Learn the average wordcount for every type of novel, novella, genre, etc
When I (Harry Bingham) wrote my first novel, I started to worry that I was off the mark. I was scared that agents would reject my book simply because I had got the length wrong. How many words are there in an average novel? I didn’t know.
I went to a bookstore, gathered some (big, hefty) novels in a genre like mine, and sat there on the shop floor and counted words. It turned out that, yes, I was at the very long end of things, but not impossibly long.
I sold that book for a good six-figure sum, and have never looked back since.
At least you don’t need to run down to your nearest big store, since this guide will tell you quickly the ideal word counts for every category of novel.
How Many Words Are In A Novel?
The average wordcount for adult fiction is between 70,000 to 120,000 words. For children’s fiction, the general rule is the younger the audience the shorter the book, and for YA novels the average is 50,000-70,000 words. Nonfiction wordcounts sit between 70,000-120,000 words. Wordcounts also vary by genre, as detailed.
How Long Is A Book Of Adult Fiction?
Novel word counts, by type of book
So: how many words in a novel?
We’re going to talk some specific genres in just a moment, but it’s worth setting the landscape a little first, just because you may as well know the territory here, and because a lot of fiction simply doesn’t fit in tidy boxes.
So, the average wordcount for a typical novel is anywhere from 70,000 to 120,000 words. I’d guess that the actual average number of words in a novel was somewhere close to 90,000 words. (How come? Because novels mostly cluster at the shorter end of that 70-120K spectrum. There are plenty of prolific authors who might never break the 100,000 word barrier.)
These guidelines assume that your book is broadly commercial (rather than highly literary, let’s say) and that you are writing for adults. If you are within that broad zone, then as far as length goes, you’re doing fine.
But then again, sometimes fiction is long.
If your story justifies the length, you needn’t worry if you get up to 150,000 words, or even 180,000.
But that is on the very long side. 180,000 words print about 650 paperback pages. You only get away with novels of that scale if the story has an epic quality and storytelling is remorselessly excellent. (Also, don’t trust any source on the internet which tells you that such stories are unsaleable. They’re just not. My own first novel was 190,000 words long and was sold to HarperCollins for a lot of money.)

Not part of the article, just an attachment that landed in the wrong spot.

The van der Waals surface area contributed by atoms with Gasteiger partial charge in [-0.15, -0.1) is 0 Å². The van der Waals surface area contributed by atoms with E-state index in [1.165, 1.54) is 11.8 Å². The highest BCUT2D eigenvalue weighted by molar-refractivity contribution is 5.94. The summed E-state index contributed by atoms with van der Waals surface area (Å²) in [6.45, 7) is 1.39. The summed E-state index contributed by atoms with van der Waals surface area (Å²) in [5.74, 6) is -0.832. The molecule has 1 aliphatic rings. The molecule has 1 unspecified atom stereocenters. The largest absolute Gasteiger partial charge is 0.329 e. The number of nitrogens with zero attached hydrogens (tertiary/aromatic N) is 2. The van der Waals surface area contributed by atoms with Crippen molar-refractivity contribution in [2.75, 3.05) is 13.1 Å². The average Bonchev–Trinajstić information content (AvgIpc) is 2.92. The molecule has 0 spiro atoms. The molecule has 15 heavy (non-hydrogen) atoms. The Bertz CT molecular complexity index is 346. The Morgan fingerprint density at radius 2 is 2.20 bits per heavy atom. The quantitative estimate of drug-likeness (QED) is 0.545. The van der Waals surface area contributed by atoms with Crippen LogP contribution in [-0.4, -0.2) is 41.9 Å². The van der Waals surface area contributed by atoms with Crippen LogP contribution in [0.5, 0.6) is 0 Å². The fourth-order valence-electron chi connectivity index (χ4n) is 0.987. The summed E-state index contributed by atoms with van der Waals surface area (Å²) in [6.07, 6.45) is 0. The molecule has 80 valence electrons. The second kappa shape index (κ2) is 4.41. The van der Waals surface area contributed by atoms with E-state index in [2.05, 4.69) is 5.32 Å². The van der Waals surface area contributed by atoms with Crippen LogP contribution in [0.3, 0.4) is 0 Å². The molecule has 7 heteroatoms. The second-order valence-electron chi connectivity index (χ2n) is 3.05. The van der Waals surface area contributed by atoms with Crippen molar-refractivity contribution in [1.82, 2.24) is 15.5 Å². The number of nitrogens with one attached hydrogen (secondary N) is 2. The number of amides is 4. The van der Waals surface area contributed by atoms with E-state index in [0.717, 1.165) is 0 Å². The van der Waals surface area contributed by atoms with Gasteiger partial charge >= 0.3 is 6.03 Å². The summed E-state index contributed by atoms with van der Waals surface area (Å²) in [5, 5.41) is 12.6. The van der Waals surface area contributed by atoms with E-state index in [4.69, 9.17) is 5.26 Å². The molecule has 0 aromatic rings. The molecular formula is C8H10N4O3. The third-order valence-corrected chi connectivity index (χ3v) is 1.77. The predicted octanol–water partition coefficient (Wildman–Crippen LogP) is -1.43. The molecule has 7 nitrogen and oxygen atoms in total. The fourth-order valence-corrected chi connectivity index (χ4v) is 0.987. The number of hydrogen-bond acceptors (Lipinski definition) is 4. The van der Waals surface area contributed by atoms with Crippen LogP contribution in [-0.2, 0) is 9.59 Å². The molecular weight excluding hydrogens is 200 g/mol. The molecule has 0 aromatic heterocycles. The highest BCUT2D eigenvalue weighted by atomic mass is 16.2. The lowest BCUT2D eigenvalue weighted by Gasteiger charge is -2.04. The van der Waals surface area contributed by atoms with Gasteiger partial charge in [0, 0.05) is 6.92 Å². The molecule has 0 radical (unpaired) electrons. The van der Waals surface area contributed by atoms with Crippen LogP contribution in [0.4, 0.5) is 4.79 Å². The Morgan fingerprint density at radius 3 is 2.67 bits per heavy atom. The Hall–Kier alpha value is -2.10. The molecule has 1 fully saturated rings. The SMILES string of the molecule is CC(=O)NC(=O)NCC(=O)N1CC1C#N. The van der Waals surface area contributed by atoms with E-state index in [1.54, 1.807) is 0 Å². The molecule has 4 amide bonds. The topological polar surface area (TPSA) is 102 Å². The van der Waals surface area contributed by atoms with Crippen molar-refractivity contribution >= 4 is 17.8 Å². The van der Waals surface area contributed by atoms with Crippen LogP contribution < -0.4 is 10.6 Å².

If you are writing true genre romance – the kind of thing Harlequin Mills & Boon is known for – then books are typically short. Your target is probably 50-60,000 words.
That said, longer books that still tell a proper romantic story, can do well. These books generally run from 75,000 to 100,000 words, or in rare cases a little more.
- When we Believed in Mermaids – Barbara O’Neal – 100,000 words
- And Then You Loved Me – Inglath Cooper – 90,000 words
- That Boy – Jillian Dodd – 80,000 words
- Rescuing Lord Inglewood – Sally Britton – 55-60,000 words
A lot of fiction written for women will have an element of romance, but is far more complicated and interesting than classic Mills & Boon fare. Such books will have a minimum length of 75,000 words but seldom exceed 110,000.
See our comments about saga though!
- Me Before You – Jojo Moyes – 140,000 words — very unusual length for women’s fiction this one, but it was a very unusual book!
- The Storyteller’s Secret – Sejal Bedani – 110,000 words
- Where the Crawdads Sing – Delia Owens – 105,000 words
- The World That We Knew – Alice Hoffman – 95,000 words
- The Dressmaker’s Gift – Fiona Valpy – 80,000 words
- Bridget Jones’s Diary – Helen Fielding – 75,000 words
Saga, by definition, has an epic feel, and you’re not really in saga territory at less than 150,000 words. But some of those books are very long. I have a friend who writes saga and her publisher actually wants books of 250,000 words. That’s about three ordinary novels squashed into one. Wow! (And, uh, you don’t get paid three times as much, so unless you really want to write saga, I’m going to suggest you review your choices!)
- The Thorn Birds – Colleen McCullough – 195,000 words
Crime And Thriller Genres
Crime novels often run a little longer than women’s fiction. So 75,000 words is fine as a lower limit, but anything up to 120,000 words is unproblematic. Truth is, as long as you make sure every single word counts, you can go up to 135,000 words without troubling anyone.
- I Am Pilgrim – Terry Hayes – 195,000 words (epic feel to this book, hence the length)
- Talking to the Dead – Harry Bingham (that’s me by the way!) – 115,000 words
- I let you go – Clare Mackintosh – 95,000 words
- The Girl on the Train – Paula Hawkins – 95,000 words
- The Crossing (Harry Bosch) – Michael Connelly – 80,000 words
Historical fiction is a slippery category, because it’s not really a category. A literary-type love story set in Renaissance Venice is very different from massive war story about the Mongol hordes. Reader expectations are utterly different in both cases.
So for “normal” historical fiction – typically, a somewhat literary category – I’d suggest that 75,000 to 100,000 words is about right.
But as soon as you introduce the sense of something epic – in time, space, and magnitude of events – you can get up to word counts of 150,000 to 180,000 words, or even more.
- What the Wind Knows – Amy Harmon – 100,000 words
- Beneath a Scarlet Sky – Mark Sullivan – 150,000 words
- Wolf Hall – Hilary Mantel – 200,000 words
Fantasy And Sci-fi Genres
Fantasy novels can be long. They can be up to 180,000 words, or even over 200,000, but the novel must be wonderful and must fully justify its word count. In other words, you must be scrupulous about editing every sentence for length.
With SF, you really just need to explore your niche, as it can be quite variable. Epic space opera can easily run to over 150,000 words, whereas a short, hard space disaster book might run to just 60,000 words.
If you’re not sure of your genre, just find the most appropriate bestseller list on Amazon and take a look. You’ll soon get a sense for where your book needs to fit.
- Lord of the Rings / The Fellowship of the Ring – JRR Tolkein – 190,000 words
- The Atlantis Gene – AG Riddle – 135,000 words